The Daily Journey of Mind as per Mandukya Upanishad

Daily Journey of Mind
Categories : Spirituality

In the “Mandukya Upanishad,” the daily journey of mind in the 24 hours available to man has been analysed. The journey of the mind through three stages daily is experienced by everyone. But, the fourth state of the mind is very difficult to obtain. The details of the four stages are given below as commented by Swami Chinmayananda.

First Stage ‘Waking State’:

The first quarter (pada) is Vaisvanara whose sphere of activity is the waking state, who is conscious of the external world of objects, who has seven limbs and nineteen mouths and who enjoys the gross object of the world.

In the third mantra of “Mandukya Upanishad,” we are told that the waking state ego has nineteen mouths, meaning, the five organs of perception, the five organs of action, the five aspects of our vital breath (prana), the mind, intellect, Citta and ego.

It is through the organs of perception and the organs of action driven by the five aspects of prana and the inner instruments of the psychological and the intellectual personalities that we are able to experience the waking state. If any of them are missing, our experience of the world shall to that degree be imperfect. The birth of the ego takes place in the waking state and the dream state both. The ego is more powerful in the waking state.

In the ‘Ashtavakra Gita,’ it is said. The sense of ‘doership’ is the arrogant ego expressing in all our perceptions, feelings and thoughts as ‘I see’, ‘I hear’, ‘I feel’, ‘I think’ and so on, these false attitudes arise out of our identifications with our eyes, ears, mind and intellect. Seeing, hearing, feeling and thinking are really the functions of the eyes, ears, mind and intellect.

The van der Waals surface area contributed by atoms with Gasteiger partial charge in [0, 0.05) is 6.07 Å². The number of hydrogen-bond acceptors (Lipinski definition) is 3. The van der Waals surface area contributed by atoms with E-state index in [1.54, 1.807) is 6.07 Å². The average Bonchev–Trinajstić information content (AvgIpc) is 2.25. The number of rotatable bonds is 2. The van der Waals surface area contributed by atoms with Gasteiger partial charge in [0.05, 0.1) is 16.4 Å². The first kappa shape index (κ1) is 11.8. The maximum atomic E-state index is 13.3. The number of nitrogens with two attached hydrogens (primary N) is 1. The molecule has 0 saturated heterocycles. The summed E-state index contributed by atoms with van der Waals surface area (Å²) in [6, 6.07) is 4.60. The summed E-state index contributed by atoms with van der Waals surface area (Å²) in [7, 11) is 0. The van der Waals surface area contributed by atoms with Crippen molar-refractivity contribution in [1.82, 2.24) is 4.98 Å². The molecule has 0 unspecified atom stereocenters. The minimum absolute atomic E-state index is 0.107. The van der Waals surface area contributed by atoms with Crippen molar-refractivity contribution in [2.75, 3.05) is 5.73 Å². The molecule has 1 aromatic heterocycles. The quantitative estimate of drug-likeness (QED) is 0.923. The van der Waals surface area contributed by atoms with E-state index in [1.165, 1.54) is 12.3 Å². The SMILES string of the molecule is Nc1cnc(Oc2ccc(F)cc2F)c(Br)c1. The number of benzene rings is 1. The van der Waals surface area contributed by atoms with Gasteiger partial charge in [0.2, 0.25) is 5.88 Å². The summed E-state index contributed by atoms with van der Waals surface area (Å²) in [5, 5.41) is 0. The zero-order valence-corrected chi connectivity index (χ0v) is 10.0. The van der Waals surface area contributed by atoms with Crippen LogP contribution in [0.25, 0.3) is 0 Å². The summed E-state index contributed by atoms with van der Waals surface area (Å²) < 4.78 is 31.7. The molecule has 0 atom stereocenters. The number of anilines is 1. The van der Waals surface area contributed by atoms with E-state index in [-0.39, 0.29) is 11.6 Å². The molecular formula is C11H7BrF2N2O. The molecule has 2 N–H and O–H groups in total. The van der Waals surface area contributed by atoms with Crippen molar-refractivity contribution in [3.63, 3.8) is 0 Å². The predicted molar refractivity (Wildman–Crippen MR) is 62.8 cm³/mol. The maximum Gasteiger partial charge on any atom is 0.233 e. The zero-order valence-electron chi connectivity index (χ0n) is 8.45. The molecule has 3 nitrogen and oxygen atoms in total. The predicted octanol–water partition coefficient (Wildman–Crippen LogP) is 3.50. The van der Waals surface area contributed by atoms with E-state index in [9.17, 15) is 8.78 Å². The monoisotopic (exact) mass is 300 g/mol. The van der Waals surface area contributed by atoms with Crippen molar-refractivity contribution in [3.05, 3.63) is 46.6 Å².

The only remedy is to de-hypnotise ourselves by consciously maintaining the wisdom ‘I am not the doer’. This is to be constantly maintained with ardent faith. This mental assertion is a specific cure for the poison of ego.

Second Stage ‘Dream State’

In the fourth mantra of the Mandukya Upanishad. The second state of mind has been examined. “The second quarter (pada) is Taijasa whose sphere of activity is the dream state, who is conscious of the internal world of objects, who has seven limbs and nineteen mouths and who enjoys the subtle objects of the mental world.”

While dreaming, though the dream is perfectly real to the dreamer, in fact, we all know that the dream world is nothing but a mental creation of the dreamer himself. During the waking state, while experiencing the world of sense objects, the mind gathers impressions and during the dream, one part of the dreamer’s mind observes the impression chart in another portion of his own mind! The dreamer or the Taijasa, therefore, enjoys the subtle world of objects because he is conscious only of the inner world. Thus, Taijasa has for its sphere of activity the world of dreams.